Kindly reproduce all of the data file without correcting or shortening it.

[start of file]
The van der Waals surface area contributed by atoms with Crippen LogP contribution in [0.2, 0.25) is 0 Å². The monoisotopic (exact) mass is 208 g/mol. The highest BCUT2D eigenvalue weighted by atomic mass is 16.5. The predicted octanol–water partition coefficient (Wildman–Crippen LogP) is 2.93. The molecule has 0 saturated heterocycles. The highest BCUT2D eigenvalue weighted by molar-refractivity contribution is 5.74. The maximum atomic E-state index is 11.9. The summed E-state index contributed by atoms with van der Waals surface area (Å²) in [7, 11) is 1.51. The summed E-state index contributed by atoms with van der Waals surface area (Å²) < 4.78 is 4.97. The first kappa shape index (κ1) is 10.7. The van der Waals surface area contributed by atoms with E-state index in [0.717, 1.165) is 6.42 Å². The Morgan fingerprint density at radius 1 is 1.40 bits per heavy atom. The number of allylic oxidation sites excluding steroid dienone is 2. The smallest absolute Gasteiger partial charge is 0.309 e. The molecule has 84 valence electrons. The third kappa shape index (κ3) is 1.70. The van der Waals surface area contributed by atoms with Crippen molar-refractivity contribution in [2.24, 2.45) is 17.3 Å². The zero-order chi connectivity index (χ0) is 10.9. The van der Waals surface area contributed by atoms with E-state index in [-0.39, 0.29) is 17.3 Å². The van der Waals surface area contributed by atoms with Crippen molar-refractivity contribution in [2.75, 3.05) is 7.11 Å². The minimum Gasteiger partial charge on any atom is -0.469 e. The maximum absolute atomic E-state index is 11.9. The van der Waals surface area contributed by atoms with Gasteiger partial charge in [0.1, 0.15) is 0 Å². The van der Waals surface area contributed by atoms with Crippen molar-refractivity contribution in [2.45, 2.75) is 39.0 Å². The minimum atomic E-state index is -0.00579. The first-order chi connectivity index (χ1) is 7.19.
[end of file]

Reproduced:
The van der Waals surface area contributed by atoms with Crippen LogP contribution in [0.2, 0.25) is 0 Å². The monoisotopic (exact) mass is 208 g/mol. The highest BCUT2D eigenvalue weighted by atomic mass is 16.5. The predicted octanol–water partition coefficient (Wildman–Crippen LogP) is 2.93. The molecule has 0 saturated heterocycles. The highest BCUT2D eigenvalue weighted by molar-refractivity contribution is 5.74. The maximum atomic E-state index is 11.9. The summed E-state index contributed by atoms with van der Waals surface area (Å²) in [7, 11) is 1.51. The summed E-state index contributed by atoms with van der Waals surface area (Å²) < 4.78 is 4.97. The first kappa shape index (κ1) is 10.7. The van der Waals surface area contributed by atoms with E-state index in [0.717, 1.165) is 6.42 Å². The Morgan fingerprint density at radius 1 is 1.40 bits per heavy atom. The number of allylic oxidation sites excluding steroid dienone is 2. The smallest absolute Gasteiger partial charge is 0.309 e. The molecule has 84 valence electrons. The third kappa shape index (κ3) is 1.70. The van der Waals surface area contributed by atoms with Crippen molar-refractivity contribution in [2.24, 2.45) is 17.3 Å². The zero-order chi connectivity index (χ0) is 10.9. The van der Waals surface area contributed by atoms with E-state index in [-0.39, 0.29) is 17.3 Å². The van der Waals surface area contributed by atoms with Crippen molar-refractivity contribution in [2.75, 3.05) is 7.11 Å². The minimum Gasteiger partial charge on any atom is -0.469 e. The maximum absolute atomic E-state index is 11.9. The van der Waals surface area contributed by atoms with Gasteiger partial charge in [0.1, 0.15) is 0 Å². The van der Waals surface area contributed by atoms with Crippen molar-refractivity contribution in [2.45, 2.75) is 39.0 Å². The minimum atomic E-state index is -0.00579. The first-order chi connectivity index (χ1) is 7.19.